The Balkan migration route following the closure of the Hungarian-Croatian border
Cooperation: Jakub Groszkowski
Overnight between 16 and 17 October, Hungary refused to accept migrants from Croatia, thus closing the immigrant transfer corridor to Austria and onwards to Germany. As a consequence, the Croatian authorities began to transport migrants to checkpoints on the border with Slovenia. At first, Slovenian government attempted to accept only 2,500 people daily, referring to Austria’s decision to limit the number of migrants crossing the border with Slovenia to 1,500 people daily (this information has been refuted by the Austrian Ministry of Internal Affairs). The Slovenian side lifted these restrictions under strong pressure from the migrants. In effect, around 21,000 migrants entered Slovenia between 17 and 20 October.
- The Hungarian government claims it has shut the ‘migration corridor’ due to the European Council’s failure to pass decisions on 15 October that would have helped patch the porousness of the Greek-Turkish border. Hungary has succeeded in blocking the flow of migrants by shifting the burden of receiving them on its neighbours. According to Budapest’s calculations, the parliamentary election in Croatia scheduled for 8 November may also play a certain role. The Hungarian government has openly voiced its support for the opposition right-wing Croatian Democratic Union (HDZ). Since the closure of the border, the left-wing government, which has not concealed its dislike of Hungary, will find it more difficult to handle the migration crisis, and this will play into the hands of the coalition focused around HDZ ahead of the election. However, it cannot be ruled out that Hungary’s policy will have the opposite effect and will cause a consolidation of the ruling parties’ electorate.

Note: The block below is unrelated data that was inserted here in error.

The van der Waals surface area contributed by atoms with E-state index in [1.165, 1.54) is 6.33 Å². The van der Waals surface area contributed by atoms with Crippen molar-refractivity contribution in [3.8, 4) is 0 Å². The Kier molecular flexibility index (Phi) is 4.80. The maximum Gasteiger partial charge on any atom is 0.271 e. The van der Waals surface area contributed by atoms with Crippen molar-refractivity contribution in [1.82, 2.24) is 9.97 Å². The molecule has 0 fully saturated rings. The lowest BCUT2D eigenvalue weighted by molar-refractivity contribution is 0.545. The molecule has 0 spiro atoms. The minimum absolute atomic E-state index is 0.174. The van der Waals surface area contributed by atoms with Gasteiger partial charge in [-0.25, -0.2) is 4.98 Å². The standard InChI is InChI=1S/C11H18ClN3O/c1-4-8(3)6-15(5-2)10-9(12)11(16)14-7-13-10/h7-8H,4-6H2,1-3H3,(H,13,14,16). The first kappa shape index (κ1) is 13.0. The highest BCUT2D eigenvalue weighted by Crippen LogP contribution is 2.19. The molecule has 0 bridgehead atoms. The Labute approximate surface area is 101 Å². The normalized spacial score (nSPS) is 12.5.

- Since Hungary’s decision, the wave of migration is backed up in Serbia, Croatia and Slovenia, and the already bad situation in the places with a high concentration of migrants has become even worse. The countries located along the Balkan migration route have made unilateral attempts to restrict in the influx of refugees by reducing the number of migrants accepted at the official border checkpoints and by making the border outside the checkpoints less permeable. The Slovenian parliament vested the army with additional powers on border protection for three months. The governments of Croatia and Slovenia have appealed for the European Union’s support, and are not ruling out that border fences will be built. However, more effective control of the unguarded border sections should not really be expected. Increasing numbers of people may try to cross the border outside the routes set by the state authorities.
- Distrust has been growing and co-operation has been deteriorating between the countries in the region. They fear that Germany could impose limitations on the number of migrants its accepts, meaning that they would have to offer shelter to thousands of people. There are already 11,000 people staying in camps in Slovenia and around 2,500 in Croatia. As a consequence of this, the governments of individual countries are making efforts to take migrants to the borders with neighbouring countries as soon as possible and often without consulting their neighbours. This is causing additional tension in bilateral relations.
- Migrants are not discouraged by the new impediments on their route via the Western Balkan countries. The number of people arriving in Greece has recently increased significantly – to 7,000 daily (around 4,500 in September), which is most likely the result of their desire to reach Europe before the winter season and probably also of their fear that EU member states, especially Germany, might adopt a stricter migration policy.